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The second week of 2012 is keeping the year's hot streak alive as one macro and one company-specific news item helped propel all three major indices up along with gold and oil.
On the macro side, consumer credit expanded 10% in November, its largest monthly climb in a decade. At this point in the recovery, if consumers are tapping their credit cards then they are likely feeling more bullish about their and the overall economy's prospects. Dried-up consumer demand caused by an increased personal savings rate has been among the factors for the slow pace of recovery.
Usually company-specific news doesn't move the overall market, but when that company is a large commodity producer leading off earnings season, everyone takes notice. Alcoa (NYSE: AA ) posted a wider-than-expected loss even after removing one-time items but impressed on revenue despite a 12% decrease in aluminum prices over the quarter. Alcoa's 2012 outlook was mixed, citing Europe as a weak point, but believed global demand would still rise 7% this year.
With those stories in mind, the Dow Jones Industrial Average (INDEX: ^DJI ) rallied back from a brief dip into negative territory to just over a 32-point gain, leaving it up 0.27% and making it the best performer of the three indices. The S&P 500 and Nasdaq also closed up, managing 0.23% and 0.09% gains, respectively.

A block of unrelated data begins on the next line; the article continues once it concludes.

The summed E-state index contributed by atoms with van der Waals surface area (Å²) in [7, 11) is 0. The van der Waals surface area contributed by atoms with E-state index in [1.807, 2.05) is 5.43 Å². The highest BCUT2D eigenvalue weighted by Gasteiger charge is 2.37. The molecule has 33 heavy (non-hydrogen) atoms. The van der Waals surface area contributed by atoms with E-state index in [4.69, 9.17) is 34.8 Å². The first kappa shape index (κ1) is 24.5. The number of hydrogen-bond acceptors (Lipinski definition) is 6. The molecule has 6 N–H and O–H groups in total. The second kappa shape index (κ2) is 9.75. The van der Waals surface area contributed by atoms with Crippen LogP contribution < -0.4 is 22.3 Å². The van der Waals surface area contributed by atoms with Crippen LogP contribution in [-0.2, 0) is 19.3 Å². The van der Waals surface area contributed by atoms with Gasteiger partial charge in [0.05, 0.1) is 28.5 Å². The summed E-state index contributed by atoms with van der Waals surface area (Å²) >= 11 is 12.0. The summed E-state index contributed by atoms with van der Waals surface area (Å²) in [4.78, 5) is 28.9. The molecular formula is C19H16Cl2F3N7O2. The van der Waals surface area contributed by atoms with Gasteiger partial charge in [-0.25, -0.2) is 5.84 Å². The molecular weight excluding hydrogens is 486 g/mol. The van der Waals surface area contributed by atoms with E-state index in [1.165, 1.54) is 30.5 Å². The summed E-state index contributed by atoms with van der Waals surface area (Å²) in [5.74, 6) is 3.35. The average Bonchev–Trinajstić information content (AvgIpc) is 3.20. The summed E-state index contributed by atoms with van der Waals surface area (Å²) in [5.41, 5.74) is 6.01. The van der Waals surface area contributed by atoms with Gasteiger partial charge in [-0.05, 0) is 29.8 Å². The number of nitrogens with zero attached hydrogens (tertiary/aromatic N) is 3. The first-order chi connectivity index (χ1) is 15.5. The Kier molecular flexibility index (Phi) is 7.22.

Inside the Dow, it was no surprise that given its relatively positive quarter, Alcoa was the Dow's biggest riser, closing up 2.89% for the day. Surging consumer credit use is always good news for banks, so it is no surprise that Bank of America (NYSE: BAC ) , finished in second place after rising an impressive 1.46%. Coming in third was heavy-machine maker Caterpillar (NYSE: CAT ) , up 1.40%, bolstered no doubt by Alcoa's commodity forecast and the increasing likelihood that a tangible recovery may be taking hold.
The best-performing stock of all belonged to the Nasdaq, as small biotech maker Inhibitex (Nasdaq: INHX ) closed up 140% after accepting a buyout from Bristol-Myers Squibb. The biotech was one of last year's top performers thanks in part to the phase 1 efficacy results of its hepatitis-C drug candidate INX-189 and partially because Big Pharma was snatching up its competitors. Investors hoping Inhibitex would reach the same lucrative conclusion received their wish today.
All told, it appears the market is continuing a positive trend to kick off the year. It's worth watching with a close eye to see how the market closes this week and this month. And if January ends up, we can hope that past trends of its foreshadowing a strong annual performance remain true.
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